|stolen right from their website. Acquired. I mean 'acquired'|
I'll probably yell into a can about cruft in 5e some time, maybe an Anchor podcast or something. I don't want to do homework: we're here to write/play/make a tense/funny/heroic/tragic story together. if you or I do a bunch of writing - together - there's no problem. You do it before hand or (worse!) afterward? A "No wiggle room" problem. So: I don't like having backstories for PCs, and I don't like to prep too much. I like to hit the RANDOMIZE IT button on the machine, show up with a bunch of print-outs, and wing it. I'm a lower-middle class white guy with a shit ton of privilege (I recognize this, bear with me) and some skill at improvisation (thanks DnD!) and so it's better if we wing it. I'm not saying it's better if EVERYBODY wings it, but YES AND and some other stuff can make it go a long way.
Anyways, Acquisitions Inc. It's got some fun stuff. Not 50 bucks worth of fun stuff : that's right 50 bucks. Im a cheapass cheapskate murder-hobo, but I had heard this thing was fun. Well, I heard there was a podcast about a franchise group of adventurers, and I looked into it, and my stomach dropped. Because I have been writing and playing a thing, here and there, about the evils of capitalism, a corporation bent on usurping all the resources of a dungeon, and the terrors of the gig economy as applied to dungeon-delving PCs. I call it DUNJONCORP vs THE ROBOLICH (alternately THE CYBERLICH in some markets where robots are not welcome). My jazz-age post-pockyclipse Thundarr-meets-Wizard of Oz thing. I like it. Your mileage may vary, I guess. Anyways, these Acquisitions Incorporated cats hit me on the noze pretty hard, but like 10 years ago!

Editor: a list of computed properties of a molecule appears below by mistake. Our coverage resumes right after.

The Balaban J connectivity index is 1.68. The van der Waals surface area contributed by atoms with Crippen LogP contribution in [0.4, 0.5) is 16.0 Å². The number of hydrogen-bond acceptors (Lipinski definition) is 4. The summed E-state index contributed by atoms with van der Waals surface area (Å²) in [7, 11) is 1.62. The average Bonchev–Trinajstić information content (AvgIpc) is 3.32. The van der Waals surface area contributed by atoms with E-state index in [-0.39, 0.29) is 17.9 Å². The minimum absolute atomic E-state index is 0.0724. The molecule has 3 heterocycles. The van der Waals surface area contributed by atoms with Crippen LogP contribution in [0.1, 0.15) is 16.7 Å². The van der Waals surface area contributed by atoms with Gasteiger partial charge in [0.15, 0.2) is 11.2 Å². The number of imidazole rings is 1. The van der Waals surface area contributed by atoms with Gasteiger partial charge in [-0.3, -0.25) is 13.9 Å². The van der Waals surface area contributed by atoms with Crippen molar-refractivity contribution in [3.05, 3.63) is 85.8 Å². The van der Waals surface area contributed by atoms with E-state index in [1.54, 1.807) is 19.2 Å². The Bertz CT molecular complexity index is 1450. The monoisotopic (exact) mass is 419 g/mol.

I was sort of inspired, I guess, by my memories of the Ghostbusters RPG from like the late 80's early 90's, which I owned for a couple of years and gave away (so sad). And the current dystopic state of the U.S., with PhDs running around in Lyfts and Ubers trying to make enough coin for rent and to pay off student loans.
Anyways, this book is nice. The framing concepts are great, and funny. I like a book that takes the piss out of the source material. A sly wink and nod, like Bert from Mary Poppins. I love the hilarious notion that AcqInc doesn't give a fig about you, will offer unpaid internships, has full rights to the things you find, bodies you kill, secrets you reveal. Whatever you choose to reveal to them, that is. I like the PC options, with (possibly over-powered but terrific) roles in the corporate system for each PC, and then per-class options for bending characters to the corporate mindset as represented by their place as franchise owners/operators. There's a non-inspired halfing/half-elf/goblin replacer race whose name I can't even be bothered to recall (means "green skin", I guess? Verdguy? Verdgin? I don't fucking care). Some cool bits about the upkeep of a franchise and giving the party a headquarters of operation and making them invest money into it. I even like the downtime activities a party can engage in, to grow the franchise, get on the good side of corporate, etc. Adds to the options that I understand are in the DM guide and a couple of other supplements. I especially like the concept of "Royalty Components" of spells, that being money that comes right out of your pocket when you cast a spell and that makes its creator a little wealthier. In contrast to other spells, why on earth would you ever keep a spell like that secret? I think one of the main NPCs gladly gives it to you in the intro of the boxed adventure - like, uh, yeah!? Of course! A magical pyramid scheme. Maybe your PC can figure out the "Royalty Component" hook of a minor spell and then BOOM you're a bajillionaire.